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Using Firebase Google Authentication in your web projects

Firebase is a pretty great tool to build applications without having to worry about an infrastructure. It allows you to manage a multitude of aspects that would normally take many hours to implement such as authentication, databases, storage, monitoring and so on.
This short blog post will cover how to add Google authentication to any web project in a matter of minutes.

Step 1: Create and set up your Firebase project

Head to the Firebase console and create your new project, input the necessary information such as the project's name and your location (no need to touch your project's ID).

Once this is done and your project has been created, you'll find yourself on your project's overview. Click on the following button

Which will display your project's configuration, including its API key, ID etc.

Copy this information, you'll need it to initialize your Firebase app. To do so, you must simply call the initializeApp method with your configuration.

1const firebase = require("firebase/app"); 2 3// ... 4 5const config = { 6 apiKey: "API_KEY", 7 authDomain: "", 8 databaseURL: "", 9 projectId: "ID", 10 storageBucket: "", 11 messagingSenderId: "senderID", 12}; 13 14firebase.initializeApp(config); 15

Tip: In the case of a Nuxt project, initialize Firebase directly in a plugin.

Step 2: Allow the user to sign in via Google

The authentication flow is as follows:

User clicks on a button ➡️ a pop-up opens, allowing the user to chose one of their Google accounts ➡️ the user clicks on an account ➡️ the pop-up closes and the user is signed in.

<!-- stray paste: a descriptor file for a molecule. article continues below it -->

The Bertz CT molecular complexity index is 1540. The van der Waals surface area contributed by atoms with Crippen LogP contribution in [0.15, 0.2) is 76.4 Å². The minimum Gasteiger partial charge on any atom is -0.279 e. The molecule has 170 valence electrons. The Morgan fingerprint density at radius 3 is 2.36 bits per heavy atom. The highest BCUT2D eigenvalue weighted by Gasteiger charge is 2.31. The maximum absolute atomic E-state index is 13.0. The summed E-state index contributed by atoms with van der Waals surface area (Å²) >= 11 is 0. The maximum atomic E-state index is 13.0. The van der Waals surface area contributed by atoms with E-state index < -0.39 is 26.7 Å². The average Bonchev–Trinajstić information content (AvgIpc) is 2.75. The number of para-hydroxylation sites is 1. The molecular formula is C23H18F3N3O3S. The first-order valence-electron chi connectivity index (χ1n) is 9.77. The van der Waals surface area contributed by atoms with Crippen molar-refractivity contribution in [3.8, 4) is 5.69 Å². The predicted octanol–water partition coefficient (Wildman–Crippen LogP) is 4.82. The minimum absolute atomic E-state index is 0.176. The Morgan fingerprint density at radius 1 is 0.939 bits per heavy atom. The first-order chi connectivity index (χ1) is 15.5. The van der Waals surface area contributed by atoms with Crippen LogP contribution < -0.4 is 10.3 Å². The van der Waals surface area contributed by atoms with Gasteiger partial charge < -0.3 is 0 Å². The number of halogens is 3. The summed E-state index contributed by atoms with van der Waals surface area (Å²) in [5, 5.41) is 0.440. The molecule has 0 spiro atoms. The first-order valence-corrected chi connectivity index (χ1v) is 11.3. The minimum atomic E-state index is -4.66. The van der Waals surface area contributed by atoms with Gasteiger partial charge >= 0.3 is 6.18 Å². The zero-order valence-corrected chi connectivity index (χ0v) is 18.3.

So how can we achieve this? It's extremely simple. Once you have caught the user's click, call the following method:

1// Don't forget to require firebase/auth ! 2const firebase = require("firebase/app"); 3require("firebase/auth"); 4 5function signInWithGoogle() { 6 const provider = new firebase.auth.GoogleAuthProvider(); 7 8 firebase 9 .auth() 10 .signInWithPopup(provider) 11 .then((res) => { 12 // The signed-in user info 13 const user = res.user; 14 }) 15 .catch((error) => { 16 const errorCode = error.code; 17 const errorMessage = error.message; 18 // The email of the user's account used 19 const email =; 20 }); 21} 22

Calling the signInWithPopup method will automatically open the pop-up for you and handle any edge cases. In case of a successful sign in you can access the user's data directly though the res.user object. In case of an error, the error response object contains lots of useful information for you to display error messages for example.

Bonus step: Handling user disconnection

To disconnect a user, simply call:

1firebase 2 .auth() 3 .signOut() 4 .then(() => { 5 // User has been signed out 6 }); 7

Additionnaly, Firebase offers a very useful method to catch any authentication state changes, appropriately called onAuthStateChanged. I personally use it to redirect my user to the login page when they disconnect, or to simply store my user's information upon sign in. It can be used like so:

1firebase.auth().onAuthStateChanged((user) => { 2 // ... 3}); 4

As you can see it is very easy to set up authentication with Firebase, remember that there are multiple methods of authentication offered by this tool so feel free to explore them more in detail on their official documentation.